A couple quick links from Gamasutra look interesting enough to get back to later (I think I found them both on Kotaku): Ubisoft’s Clint Hocking on “exploration,” and game designer/theorist Ian Bogost on why we need more boring games.
Also, Game Politics has had a lot of extensive coverage of legislation that would regulate video games. The latest news out of New York is that the state senate passed a bill in just four days, and the state assembly passed a bill (backed by the governor) in just one day. These would fine or imprison retailers for selling certain games to minors. They’re not the exact same bill, though, so the senate and assembly will be looking to compromise on a bill before the legislative session is up on June 21st.
I was inspired to write about this when I noticed some of the wording of that latter bill, which would make a felony out of selling games to minors which depict “rape, dismemberment, physical torture, mutilation or evisceration of a human being.” Actually, that would include quite a few games; I’ve never seen rape in a game, but you can see (even cartoonish) evisceration and mutilation in a variety of games, I think. What is really worrisome about this, though, is that the only games I can think of offhand which show “physical torture” do so for meaningful purposes, or including to unsettle the player. These include F.E.A.R. (the demo has you coming upon a torture scene which eerily disappears as you get close); Metal Gear Solid (in which your ability to withstand torture determines whether your ally lives or dies); and Splinter Cell: Chaos Theory (in which you come upon bad guys torturing a scientist to death, and then have the option to lay his body down to offer him some “dignity”).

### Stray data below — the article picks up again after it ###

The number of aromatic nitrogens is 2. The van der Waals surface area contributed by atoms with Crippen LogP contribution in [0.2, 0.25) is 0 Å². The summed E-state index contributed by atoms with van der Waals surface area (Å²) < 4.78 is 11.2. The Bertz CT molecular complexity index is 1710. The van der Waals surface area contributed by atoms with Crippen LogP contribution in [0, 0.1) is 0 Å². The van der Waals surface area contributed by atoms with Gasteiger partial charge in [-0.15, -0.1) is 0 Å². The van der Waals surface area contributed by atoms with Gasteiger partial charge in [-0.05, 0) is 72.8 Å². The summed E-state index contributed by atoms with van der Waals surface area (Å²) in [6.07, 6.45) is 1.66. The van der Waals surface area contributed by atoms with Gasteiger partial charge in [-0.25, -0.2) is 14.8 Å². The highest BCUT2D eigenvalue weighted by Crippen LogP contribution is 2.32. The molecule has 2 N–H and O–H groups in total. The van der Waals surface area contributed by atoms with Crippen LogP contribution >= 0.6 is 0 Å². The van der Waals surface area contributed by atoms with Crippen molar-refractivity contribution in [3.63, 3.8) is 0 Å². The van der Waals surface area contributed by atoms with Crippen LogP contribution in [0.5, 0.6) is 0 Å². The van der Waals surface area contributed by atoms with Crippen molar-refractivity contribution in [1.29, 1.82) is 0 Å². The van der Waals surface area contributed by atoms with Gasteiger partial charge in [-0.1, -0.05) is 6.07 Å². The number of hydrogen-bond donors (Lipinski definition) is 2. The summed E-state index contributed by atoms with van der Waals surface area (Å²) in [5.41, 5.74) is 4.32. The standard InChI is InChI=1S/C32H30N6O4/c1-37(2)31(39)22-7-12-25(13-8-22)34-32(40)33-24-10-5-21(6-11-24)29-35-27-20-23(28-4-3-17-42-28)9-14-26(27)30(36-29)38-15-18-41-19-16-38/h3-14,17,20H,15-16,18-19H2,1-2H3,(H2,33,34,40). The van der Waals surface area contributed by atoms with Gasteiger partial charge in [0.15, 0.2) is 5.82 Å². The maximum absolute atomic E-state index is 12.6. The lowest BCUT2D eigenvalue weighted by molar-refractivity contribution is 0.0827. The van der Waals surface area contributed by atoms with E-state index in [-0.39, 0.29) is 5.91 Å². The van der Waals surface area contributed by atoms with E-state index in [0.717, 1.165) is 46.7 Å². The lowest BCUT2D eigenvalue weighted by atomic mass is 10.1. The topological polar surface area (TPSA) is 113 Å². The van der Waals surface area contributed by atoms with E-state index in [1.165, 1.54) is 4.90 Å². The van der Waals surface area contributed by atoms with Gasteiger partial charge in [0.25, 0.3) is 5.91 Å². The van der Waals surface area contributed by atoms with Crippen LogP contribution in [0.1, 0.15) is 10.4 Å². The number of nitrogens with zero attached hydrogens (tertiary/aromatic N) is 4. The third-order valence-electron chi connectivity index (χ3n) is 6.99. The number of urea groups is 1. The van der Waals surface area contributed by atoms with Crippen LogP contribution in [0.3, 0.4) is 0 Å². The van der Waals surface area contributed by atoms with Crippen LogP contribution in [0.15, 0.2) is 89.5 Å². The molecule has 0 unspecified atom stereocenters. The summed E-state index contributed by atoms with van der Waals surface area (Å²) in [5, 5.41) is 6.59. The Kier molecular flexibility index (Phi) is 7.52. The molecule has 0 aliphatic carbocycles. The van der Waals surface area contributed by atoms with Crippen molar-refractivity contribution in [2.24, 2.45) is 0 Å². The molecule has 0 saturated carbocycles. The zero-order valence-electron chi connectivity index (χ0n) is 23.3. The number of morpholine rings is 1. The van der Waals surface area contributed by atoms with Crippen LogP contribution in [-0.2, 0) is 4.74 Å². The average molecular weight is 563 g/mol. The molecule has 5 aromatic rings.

Note that all of these examples feature torture that you witness or experience, but don’t perpetrate. The bill as written makes no distinction between these. I’d write more about this, but I just sent an entire paper about this sort of thing out for review last night, so I’ll let you know how that goes eventually.